Letters: Students argue for childcare, mental health and minimum wage changes

Posted 1/9/20

Eight-grade students at Kickemuit Middle School are working on a project called “Generation Citizen,” where the students identify an area to improve their community and state, and then …

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Letters: Students argue for childcare, mental health and minimum wage changes

Posted

Eight-grade students at Kickemuit Middle School are working on a project called “Generation Citizen,” where the students identify an area to improve their community and state, and then advocate for change. Teacher Erica Winter has three classes working on the projenct.

Below are essays outlining their initiatives: Advocating for a child care center / pre-K program at Mt. Hope High School; advocating for a rise in the Rhode Island minimum wage; and advocating for a bill in the General Assembly that would require seventh-grade health classes to include information on mental health issues.

In January, about 60 KMS students will be participating in Civics Day at the Rhode Island State House to present their ideas about how to improve their communities. 

 

Let’s make high-cost childcare a thing of our past

By Mia Shaw, Jake Leone, Priya Enjeti and James Faulkner

Unfortunately, many parents are aware that low cost and safe childcare in our community can be very hard to find. How would these parents feel if they knew there was a local, safe, and available child care center right in Mt. Hope High School? 

We, a group of eighth-grade students at Kickemuit Middle School, are working to create a low-cost or no-cost child care and Pre-K center in Mt. Hope High School. The goal of the center is to provide high-quality child care to all families and to give high schoolers at the school a chance to learn life skills and help teach younger kids. Our goal is to reach out to parents with 3- and 4-year-olds, soon to be going into kindergarten, in the Bristol-Warren community to provide safe and affordable child care.

According to the Rhode Island Department of Labor and Training, the average family income in Rhode Island is about 79 thousand dollars ($79,043). Also, according to the

Economic Policy Institute, the average cost for childcare for an infant and a four-year-old in Rhode Island is about 25,000 dollars ($24,383). This cost is about 31% of the average family income. Now, imagine being a family with a lower income. The struggle to find child care is difficult because many centers in our community are so pricey.

The center is aimed to be a Pre-K daycare center for toddlers who will be attending kindergarten in the Bristol Warren Regional School District. According to the Urban Child Institute, studies have shown that students who attended Pre-K not only had better test scores but were also more prepared for school, thus having better attendance and fewer behavior issues. Also, these students have developed literacy, language, and math skills quicker than students who did not participate in Pre-K programs.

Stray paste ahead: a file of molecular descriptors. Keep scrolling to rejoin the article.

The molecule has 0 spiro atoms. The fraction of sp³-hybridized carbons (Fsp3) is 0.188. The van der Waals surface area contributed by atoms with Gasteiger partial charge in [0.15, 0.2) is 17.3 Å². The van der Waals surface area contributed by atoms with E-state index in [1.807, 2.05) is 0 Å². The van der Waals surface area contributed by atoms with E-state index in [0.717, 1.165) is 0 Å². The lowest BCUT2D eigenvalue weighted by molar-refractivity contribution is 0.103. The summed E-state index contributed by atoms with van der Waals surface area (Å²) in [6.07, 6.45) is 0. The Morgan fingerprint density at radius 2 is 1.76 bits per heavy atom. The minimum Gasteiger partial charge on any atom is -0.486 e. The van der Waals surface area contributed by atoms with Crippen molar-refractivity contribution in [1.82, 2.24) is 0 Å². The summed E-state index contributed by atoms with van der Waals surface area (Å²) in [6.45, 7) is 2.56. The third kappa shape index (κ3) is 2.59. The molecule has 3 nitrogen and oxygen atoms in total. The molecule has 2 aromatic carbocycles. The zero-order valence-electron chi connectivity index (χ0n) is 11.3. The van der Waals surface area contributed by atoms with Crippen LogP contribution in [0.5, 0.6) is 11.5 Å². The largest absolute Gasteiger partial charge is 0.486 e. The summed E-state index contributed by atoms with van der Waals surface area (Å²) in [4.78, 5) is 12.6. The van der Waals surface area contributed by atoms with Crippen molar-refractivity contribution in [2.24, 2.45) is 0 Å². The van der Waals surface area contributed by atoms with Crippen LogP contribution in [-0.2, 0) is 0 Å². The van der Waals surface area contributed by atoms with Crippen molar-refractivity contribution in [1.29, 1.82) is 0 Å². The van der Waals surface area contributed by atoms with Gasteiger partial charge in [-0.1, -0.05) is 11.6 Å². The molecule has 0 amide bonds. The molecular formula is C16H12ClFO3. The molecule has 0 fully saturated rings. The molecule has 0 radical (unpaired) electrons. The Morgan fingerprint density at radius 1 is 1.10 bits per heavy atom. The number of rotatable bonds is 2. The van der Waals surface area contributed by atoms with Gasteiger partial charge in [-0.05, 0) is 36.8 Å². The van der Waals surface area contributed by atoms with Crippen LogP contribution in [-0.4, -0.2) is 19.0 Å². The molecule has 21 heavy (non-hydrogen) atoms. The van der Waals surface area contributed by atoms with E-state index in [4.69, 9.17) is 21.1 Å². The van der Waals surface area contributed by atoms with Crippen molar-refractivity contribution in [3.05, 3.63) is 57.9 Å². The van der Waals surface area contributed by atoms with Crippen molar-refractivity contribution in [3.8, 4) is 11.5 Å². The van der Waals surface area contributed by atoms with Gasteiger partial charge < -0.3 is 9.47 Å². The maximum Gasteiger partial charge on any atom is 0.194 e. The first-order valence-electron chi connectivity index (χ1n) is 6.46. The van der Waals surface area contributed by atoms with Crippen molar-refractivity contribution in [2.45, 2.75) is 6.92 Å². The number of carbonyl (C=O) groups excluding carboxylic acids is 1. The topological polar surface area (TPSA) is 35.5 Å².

Although there are benefits to parents, and the toddlers participating, there are also benefits to students at Mt.Hope High School who choose to participate in the program. The goal is to provide a class at the high school that students can take and then get an opportunity to experience what they had learned in a real environment. This will provide students a chance to work with children and teach them. This will benefit any students who would like to work in the education or child care field and would also like to have children. To sum up, providing this class can give students a chance to find out what they would like to do after high school. The program would also benefit parents with low incomes and the children who join the program.

For more information follow our Twitter, Instagram, or Facebook accounts @kmschildcare.

 

We need better mental health awareness

By Olivia Kenny and Leila Manchester

Mental health problems are not something that people talk about much, but should they be? Mental health issues among teens have been a large problem in recent years.

We surveyed students around our middle school, and we found that over 75% of students who took the survey know of someone with a mental illness. More than 85% of students would like to learn about mental illness in health class.

Right now, we do not have many lessons on this; it is not in the curriculum, but kids are very interested in learning about it. In addition, the teachers in our school are part of this picture. More than 97% of teachers in our school surveyed said that mental health problems are affecting their students.